He has both toured and had West End runs. His mercurial nature means he doesn’t mind touring too much, although he was hoping that his EastEnders’ character would have some longevity as “it’s only half an hour away from home for filming and so it’s easy.”
He’s canny enough to know that appearing on TV also sells theatre tickets – “well, people like to come to see you when your profile is high, don’t they?” But he has plainly been offered plenty of high-profile theatre roles and is naturally viewed as a box-office safe bet.
Ask him to name his own favourite roles and he immediately plumps for Tevye in “Fiddler on the Roof” and King Arthur in “Camelot.” “I like playing King Arthur,” he confides. “You know, Lancelot runs off with his wife Guinevere. We always get a few sniffles from the audience at the end, which tells you that it’s working.”
He’s 69 now, with six children and 11 grandchildren, but he’s retained a youthful look and still has that glint in his eye. He appears to refuse to take most things in life seriously. He doesn’t exercise – “that’s not true, really. My house has a basement and three floors so I try to run up the stairs. Well, I run up the first few!”
He doesn’t drink alcohol much, likes a “meat and two veg” kind of diet with no spicy food and is unlikely to die from stress. His mother lived until she was 92, which he takes as a positive sign – “it’s in the genes” – but his workload continues to be quite full-on.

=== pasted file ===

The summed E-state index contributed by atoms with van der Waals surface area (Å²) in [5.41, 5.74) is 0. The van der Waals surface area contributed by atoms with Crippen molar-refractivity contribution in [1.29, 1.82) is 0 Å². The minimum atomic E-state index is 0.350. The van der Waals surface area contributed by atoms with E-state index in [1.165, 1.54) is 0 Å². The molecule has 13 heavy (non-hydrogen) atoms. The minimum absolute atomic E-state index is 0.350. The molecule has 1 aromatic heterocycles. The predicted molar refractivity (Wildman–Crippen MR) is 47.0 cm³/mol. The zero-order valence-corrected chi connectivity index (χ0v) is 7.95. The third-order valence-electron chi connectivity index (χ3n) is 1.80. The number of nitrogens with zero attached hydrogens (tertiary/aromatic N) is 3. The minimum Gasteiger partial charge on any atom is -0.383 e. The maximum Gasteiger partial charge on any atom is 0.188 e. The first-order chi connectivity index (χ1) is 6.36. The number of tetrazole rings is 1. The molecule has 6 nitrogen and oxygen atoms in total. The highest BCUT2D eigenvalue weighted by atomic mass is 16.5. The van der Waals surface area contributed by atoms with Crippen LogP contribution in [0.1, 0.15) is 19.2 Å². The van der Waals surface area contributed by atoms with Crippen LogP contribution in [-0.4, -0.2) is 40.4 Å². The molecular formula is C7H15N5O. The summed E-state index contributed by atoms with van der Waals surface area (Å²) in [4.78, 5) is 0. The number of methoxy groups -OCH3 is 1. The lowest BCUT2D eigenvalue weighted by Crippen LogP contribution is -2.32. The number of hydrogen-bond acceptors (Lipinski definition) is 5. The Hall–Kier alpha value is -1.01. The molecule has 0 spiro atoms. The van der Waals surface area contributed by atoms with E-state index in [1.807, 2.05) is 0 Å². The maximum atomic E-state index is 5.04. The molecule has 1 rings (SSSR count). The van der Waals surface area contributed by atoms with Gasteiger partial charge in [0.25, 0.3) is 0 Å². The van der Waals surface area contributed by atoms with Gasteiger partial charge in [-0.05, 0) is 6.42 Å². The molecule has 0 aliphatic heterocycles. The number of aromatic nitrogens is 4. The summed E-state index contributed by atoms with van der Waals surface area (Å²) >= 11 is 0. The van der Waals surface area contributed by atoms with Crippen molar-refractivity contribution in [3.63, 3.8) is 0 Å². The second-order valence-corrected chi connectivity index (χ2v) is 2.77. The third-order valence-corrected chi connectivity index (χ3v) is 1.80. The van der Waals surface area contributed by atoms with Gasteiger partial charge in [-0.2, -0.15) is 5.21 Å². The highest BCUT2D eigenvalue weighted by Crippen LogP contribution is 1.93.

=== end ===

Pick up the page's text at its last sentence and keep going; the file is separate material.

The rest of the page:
Does he feel like slowing down a bit as he gets older? “Not really,” he says, mildly.
“I’m sure that, like most of your readers, we all need to continue doing the things we like, and also doing a variety of things. I think that’s what keeps you healthy.”
He doesn’t feel the need for labour-intensive pets these days, “but I have a tortoise called Toby that I’ve had for 20 years who is wonderful,” he states. “He goes around our walled garden all day and I bring him in at night, if I can find him. He’s perfectly happy – I bought him a little lamp the other day and he loves keeping warm!”
With most information that Paul Nicholas gleefully imparts, you feel you should be taking it with a large pinch of salt. But there is no denying that he has a relaxed philosophy on life that has stood him in very good stead over the years.
He has no real desire to play particular roles, although was looking forward to a four-week stint as Scrooge in “A Christmas Carol” at Blackpool Winter Gardens from December 4th to January 3rd. “Yes, it’s an exciting production,” he enthuses. “It’s quite an adult show but it’s got ghosts for the children and families do love this show.
“I like Blackpool,” he adds. “It’s a great place for all ages. It doesn’t pretend to be anything it isn’t and people have a good time.”
And, actually, that general description could be extended to Paul Nicholas himself. He’s a talented actor and singer, not to mention a director and producer, whose life just seems to go from one success to another – all quite by some mysterious quirk of fate.